En EspaŅol

Q. Who is Mr. Smarty Plants?

A: There are those who suspect Wildflower Center volunteers are the culpable and capable culprits. Yet, others think staff members play some, albeit small, role. You can torture us with your plant questions, but we will never reveal the Green Guru's secret identity.

Help us grow by giving to the Plant Database Fund or by becoming a member

Did you know you can access the Native Plant Information Network with your web-enabled smartphone?

Share

Ask Mr. Smarty Plants

Ask Mr. Smarty Plants is a free service provided by the staff and volunteers at the Lady Bird Johnson Wildflower Center.

Search Smarty Plants
    
 
See a list of all Smarty Plants questions
Can't find the answer in our existing FAQs, submit a question to Mr. Smarty Plants.
Need help with plant identification, visit the plant identification page.
 
rate this answer
Not Yet Rated

Monday - May 17, 2010

From: Austin, TX
Region: Southwest
Topic: Non-Natives, Transplants
Title: Division of non-native Lamb's Ear plant in Austin
Answered by: Barbara Medford

QUESTION:

I have a lambs' ear plant that has gone wild, and I would like to divide and transplant part of the plant. Advice? Live in Austin, TX. 78757

ANSWER:

Stachys byzantina, Lamb's Ears, is usually sold where herbs are sold, is used widely in informal gardens, but is not native to North America. It originates in Iran, Turkey and the Caucasus and grows in USDA Hardiness Zones 4 to 10. It probably needs more shade in the higher zones.

From About.com: Landscaping, this article on Stachys byzantina answers your questions, including dividing it and discarding the wilted, ugly parts in the center about every 2 to 4 years. Another source recommended you let it bloom and then cut off the dead blooms before they set seed, or your lamb's ears will take over.

Pictures of lamb's ears from Google.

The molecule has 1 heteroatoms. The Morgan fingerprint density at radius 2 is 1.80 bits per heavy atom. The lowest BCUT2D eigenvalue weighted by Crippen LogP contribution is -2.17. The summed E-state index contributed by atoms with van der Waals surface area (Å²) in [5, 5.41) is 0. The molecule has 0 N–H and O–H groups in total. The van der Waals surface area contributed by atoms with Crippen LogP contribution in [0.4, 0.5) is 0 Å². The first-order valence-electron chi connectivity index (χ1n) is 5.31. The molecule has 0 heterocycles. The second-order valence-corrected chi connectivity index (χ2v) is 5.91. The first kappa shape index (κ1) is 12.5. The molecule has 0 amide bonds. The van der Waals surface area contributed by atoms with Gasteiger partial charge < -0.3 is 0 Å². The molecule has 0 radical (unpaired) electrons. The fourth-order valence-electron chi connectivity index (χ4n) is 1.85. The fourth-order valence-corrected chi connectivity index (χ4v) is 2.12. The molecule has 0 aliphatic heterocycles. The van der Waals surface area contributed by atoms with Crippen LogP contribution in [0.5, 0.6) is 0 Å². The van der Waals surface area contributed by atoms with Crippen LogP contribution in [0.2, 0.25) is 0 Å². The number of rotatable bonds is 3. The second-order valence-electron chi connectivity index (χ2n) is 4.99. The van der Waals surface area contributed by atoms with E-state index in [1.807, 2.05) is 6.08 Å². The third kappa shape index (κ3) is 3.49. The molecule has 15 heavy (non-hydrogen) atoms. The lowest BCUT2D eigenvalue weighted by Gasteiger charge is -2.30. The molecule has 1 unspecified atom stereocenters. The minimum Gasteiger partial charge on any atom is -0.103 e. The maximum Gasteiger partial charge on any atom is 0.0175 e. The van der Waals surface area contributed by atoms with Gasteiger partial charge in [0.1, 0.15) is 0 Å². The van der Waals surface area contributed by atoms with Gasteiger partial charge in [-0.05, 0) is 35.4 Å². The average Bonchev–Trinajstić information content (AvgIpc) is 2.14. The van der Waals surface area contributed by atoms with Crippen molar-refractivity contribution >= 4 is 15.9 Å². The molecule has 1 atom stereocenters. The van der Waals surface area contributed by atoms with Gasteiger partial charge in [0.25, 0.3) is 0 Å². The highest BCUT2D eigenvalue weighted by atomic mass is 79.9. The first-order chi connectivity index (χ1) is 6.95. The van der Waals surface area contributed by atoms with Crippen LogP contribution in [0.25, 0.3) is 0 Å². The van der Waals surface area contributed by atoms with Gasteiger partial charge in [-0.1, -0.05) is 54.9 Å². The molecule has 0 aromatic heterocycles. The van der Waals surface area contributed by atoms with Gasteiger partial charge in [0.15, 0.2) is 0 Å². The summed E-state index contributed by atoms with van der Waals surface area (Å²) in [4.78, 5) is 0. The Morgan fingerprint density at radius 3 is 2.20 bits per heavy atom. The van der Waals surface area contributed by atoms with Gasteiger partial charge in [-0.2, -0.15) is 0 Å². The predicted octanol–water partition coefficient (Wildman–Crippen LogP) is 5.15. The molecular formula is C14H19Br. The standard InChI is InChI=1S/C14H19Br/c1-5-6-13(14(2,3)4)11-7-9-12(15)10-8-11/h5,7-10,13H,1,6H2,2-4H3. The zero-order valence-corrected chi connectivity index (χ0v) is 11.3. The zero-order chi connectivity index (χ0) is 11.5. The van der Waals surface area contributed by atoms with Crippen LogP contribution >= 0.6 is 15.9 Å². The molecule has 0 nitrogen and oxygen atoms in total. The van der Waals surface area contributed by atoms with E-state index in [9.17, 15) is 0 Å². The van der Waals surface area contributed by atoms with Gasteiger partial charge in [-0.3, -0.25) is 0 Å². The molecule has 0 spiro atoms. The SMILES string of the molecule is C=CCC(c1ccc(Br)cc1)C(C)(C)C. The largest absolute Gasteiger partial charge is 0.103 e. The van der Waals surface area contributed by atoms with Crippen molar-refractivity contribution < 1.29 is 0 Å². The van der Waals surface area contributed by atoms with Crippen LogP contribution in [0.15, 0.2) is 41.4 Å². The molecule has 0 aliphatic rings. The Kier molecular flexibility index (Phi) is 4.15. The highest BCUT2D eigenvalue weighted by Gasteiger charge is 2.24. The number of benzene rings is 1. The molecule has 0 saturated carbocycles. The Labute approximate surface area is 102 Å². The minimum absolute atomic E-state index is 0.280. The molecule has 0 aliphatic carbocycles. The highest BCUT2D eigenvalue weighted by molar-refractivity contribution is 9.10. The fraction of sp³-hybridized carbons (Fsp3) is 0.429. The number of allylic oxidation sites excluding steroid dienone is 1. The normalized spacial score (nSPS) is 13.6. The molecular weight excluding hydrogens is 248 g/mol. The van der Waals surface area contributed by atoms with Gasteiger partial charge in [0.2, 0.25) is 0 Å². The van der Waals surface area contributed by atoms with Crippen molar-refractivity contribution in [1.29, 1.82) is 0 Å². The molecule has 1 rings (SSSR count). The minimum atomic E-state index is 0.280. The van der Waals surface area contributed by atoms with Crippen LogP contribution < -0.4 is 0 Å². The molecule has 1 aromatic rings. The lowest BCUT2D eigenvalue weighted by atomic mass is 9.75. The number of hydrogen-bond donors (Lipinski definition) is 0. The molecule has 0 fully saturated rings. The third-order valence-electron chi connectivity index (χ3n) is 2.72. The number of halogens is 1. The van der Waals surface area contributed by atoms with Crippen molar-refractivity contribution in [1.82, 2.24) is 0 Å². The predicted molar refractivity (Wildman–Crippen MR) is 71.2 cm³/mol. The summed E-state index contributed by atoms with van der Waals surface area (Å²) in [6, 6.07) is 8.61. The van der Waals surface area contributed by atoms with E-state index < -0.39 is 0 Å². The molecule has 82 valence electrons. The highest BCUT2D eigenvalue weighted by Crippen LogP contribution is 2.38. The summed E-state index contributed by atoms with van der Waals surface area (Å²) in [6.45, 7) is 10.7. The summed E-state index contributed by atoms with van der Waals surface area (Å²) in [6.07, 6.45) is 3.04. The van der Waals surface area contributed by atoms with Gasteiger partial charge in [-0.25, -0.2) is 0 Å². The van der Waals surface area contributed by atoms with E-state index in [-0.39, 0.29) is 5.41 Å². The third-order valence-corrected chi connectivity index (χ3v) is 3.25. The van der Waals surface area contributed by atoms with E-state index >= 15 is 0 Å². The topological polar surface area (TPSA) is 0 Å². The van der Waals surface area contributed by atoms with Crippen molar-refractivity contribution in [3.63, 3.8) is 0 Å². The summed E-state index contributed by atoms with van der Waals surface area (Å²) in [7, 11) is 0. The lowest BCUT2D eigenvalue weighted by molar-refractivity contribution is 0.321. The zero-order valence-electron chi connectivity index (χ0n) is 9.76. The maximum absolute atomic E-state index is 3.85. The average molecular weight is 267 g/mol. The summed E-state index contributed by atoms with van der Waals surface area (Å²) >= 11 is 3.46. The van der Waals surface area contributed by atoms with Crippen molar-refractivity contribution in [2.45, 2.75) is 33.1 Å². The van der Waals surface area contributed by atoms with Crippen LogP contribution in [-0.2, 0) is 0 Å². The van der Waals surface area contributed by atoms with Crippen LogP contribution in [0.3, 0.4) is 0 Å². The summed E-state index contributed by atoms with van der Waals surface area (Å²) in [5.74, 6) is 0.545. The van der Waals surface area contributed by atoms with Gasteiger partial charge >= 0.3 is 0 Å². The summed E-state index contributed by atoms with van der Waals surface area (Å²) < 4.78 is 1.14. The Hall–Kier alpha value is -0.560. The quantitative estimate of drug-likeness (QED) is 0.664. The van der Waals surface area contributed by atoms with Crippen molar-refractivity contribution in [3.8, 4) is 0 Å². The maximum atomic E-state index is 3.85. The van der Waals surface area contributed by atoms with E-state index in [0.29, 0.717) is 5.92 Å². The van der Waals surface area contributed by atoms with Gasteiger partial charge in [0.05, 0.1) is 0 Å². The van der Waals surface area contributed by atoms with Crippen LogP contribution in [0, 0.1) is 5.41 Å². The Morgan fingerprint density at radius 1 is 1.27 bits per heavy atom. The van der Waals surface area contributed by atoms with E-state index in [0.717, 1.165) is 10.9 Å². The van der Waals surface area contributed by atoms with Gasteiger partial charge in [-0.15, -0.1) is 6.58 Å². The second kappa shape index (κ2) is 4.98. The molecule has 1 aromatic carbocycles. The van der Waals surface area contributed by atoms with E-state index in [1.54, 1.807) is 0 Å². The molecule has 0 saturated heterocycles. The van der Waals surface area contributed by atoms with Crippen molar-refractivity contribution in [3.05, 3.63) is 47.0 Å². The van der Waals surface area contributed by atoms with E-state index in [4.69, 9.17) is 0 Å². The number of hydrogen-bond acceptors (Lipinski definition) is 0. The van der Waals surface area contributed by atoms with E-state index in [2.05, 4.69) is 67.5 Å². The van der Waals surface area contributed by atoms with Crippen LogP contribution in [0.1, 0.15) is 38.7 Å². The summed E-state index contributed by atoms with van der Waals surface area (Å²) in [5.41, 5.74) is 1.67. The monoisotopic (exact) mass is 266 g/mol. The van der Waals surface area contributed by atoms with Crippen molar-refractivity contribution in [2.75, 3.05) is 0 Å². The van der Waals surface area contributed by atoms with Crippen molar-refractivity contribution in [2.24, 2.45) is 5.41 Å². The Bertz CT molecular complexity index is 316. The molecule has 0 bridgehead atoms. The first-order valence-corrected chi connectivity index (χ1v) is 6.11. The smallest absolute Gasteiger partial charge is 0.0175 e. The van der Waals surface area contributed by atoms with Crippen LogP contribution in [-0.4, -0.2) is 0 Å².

More Transplants Questions

Horseherb planting in Richardson, TX
October 18, 2014 - What is the best time to plant 4" pots of Horseherb?
view the full question and answer

Cenizos browning in Houston
October 01, 2011 - After this horrible drought, I am committed to xeriscaping with native Texas plants. The few hibiscus that survived have been transplanted into pots and are thriving. I bid the tiny boxwoods a fond fa...
view the full question and answer

Transplanting seedlings washed out of area by rain
February 17, 2007 - I sowed a rather large area in my wild back yard in wildflowers. There is no grass. A few weeks later after we had been watering them because of no rain (in Sept), we got way too much rain and many o...
view the full question and answer

Need suggestions for plants to form a privacy hedge in Granbury, TX.
April 14, 2011 - We live on a rocky hill in Hood County, Tx. and need suggestions for evergreen anything that will provide privacy. Red Cedars were added in October 2010 and it looks as if half of those are dying. He...
view the full question and answer

Transplanting Tecoma stans in Texas
October 26, 2008 - I have a pair of Tecoma stans planted too near the house. They're in shade most of the day. The branches that can reach a little sun are blooming nicely. Would they survive being transplanted fart...
view the full question and answer

Smarty Plants's Facebook profile Support the Wildflower Center by Donating Online or Becoming a Member today.

Mr. Smarty Plants wants you to be his Facebook friend. Click the Facebook icon to add yourself to Mr. Smarty Plants list of friends.
E-NEWSLETTER | BECOME A MEMBER | DONATE NOW | MEDIA | SITEMAP | STAFF
© 2015 Lady Bird Johnson Wildflower Center